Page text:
Dr. Genia Bettencourt, Assistant Professor of Higher & Adult Education in the Department of Leadership, received the 2023 Emerging Scholar Award from the American College Personnel Association (ACPA). Dr. Bettencourt receives this award as completion of her two year term as an ACPA Emerging Scholar. The ACPA Emerging Scholars Program supports, encourages and honors early-career individuals who are emerging as contributors to student affairs and higher education scholarship and who are pursuing research initiatives congruent with the mission, interests and strategic goals of ACPA.
Dr. Platt, Chair of the Department of Leadership, says, “Dr. Bettencourt is a valued member of the Department of Leadership community. As a scholar, she not only contributes to the academic field of student affairs, but she also works diligently to ensure our graduate students have a quality programmatic experience as both practitioners and future scholars.”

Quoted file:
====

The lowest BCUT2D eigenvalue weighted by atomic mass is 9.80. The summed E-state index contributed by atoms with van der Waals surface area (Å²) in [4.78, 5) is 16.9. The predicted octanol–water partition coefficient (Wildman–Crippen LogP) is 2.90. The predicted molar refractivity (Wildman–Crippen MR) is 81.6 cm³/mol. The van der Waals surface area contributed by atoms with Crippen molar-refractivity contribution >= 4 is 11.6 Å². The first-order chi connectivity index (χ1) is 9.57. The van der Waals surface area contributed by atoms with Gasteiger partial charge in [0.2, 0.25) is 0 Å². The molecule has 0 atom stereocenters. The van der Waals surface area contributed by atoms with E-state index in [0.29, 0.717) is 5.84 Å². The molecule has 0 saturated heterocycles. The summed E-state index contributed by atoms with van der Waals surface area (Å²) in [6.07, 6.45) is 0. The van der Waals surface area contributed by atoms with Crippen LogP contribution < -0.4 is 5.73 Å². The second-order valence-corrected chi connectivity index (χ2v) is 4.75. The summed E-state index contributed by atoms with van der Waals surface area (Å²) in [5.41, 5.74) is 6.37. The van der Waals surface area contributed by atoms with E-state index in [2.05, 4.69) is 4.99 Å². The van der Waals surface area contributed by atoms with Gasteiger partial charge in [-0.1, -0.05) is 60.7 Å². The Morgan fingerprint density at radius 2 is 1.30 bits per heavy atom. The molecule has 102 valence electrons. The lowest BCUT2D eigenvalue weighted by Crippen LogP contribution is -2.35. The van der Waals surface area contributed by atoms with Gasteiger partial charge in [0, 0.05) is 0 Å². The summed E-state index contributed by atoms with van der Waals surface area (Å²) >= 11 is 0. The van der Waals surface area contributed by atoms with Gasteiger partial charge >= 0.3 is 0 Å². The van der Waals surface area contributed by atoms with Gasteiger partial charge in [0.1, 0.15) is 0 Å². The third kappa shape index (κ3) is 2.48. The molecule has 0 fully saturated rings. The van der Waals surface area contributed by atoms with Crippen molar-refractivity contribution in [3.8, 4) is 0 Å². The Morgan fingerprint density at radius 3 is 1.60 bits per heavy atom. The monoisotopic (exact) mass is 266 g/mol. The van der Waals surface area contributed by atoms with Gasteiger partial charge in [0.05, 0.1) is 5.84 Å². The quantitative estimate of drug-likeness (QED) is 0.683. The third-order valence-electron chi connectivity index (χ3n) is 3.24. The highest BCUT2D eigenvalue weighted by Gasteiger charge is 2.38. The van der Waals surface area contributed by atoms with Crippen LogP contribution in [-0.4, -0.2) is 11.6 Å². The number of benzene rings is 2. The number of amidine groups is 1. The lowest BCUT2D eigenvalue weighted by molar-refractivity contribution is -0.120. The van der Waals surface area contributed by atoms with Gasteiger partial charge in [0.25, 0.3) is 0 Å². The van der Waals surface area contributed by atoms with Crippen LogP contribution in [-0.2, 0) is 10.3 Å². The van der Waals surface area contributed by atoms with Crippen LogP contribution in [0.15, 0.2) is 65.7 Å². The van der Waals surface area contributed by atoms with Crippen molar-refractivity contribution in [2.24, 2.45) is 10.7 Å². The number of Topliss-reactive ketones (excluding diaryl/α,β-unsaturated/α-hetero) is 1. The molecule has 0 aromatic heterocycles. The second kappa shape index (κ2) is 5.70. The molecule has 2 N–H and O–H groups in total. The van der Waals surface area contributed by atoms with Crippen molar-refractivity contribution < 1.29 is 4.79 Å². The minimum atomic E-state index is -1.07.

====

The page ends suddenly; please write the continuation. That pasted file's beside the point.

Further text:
Dr. Bettencourt was honored at the ACPA Conference in March.
In February, Dr. Kandi Hill-Clarke, dean of the College of Education, received the Freedom Award from the Office of Multicultural Affairs & the UofM chapter of NAACP. At the organization's Mahogany Ball, she was honored as an influential leader in the Memphis community for her service to education.
Dr. Steve Zanskas, associate dean, says, "We are so proud of Dean Hill-Clarke's recognition as an influential leader for service in the area of Education by The UofM's Office of Multicultural Affairs Chapter of the NAACP Freedom Award. Our College has long recognized Dean Hill-Clarke's leadership, inspiring our College's commitment to educational diversity, equity, and inclusion. Leadership matters, and we look forward to continuing our community's journey with her leadership."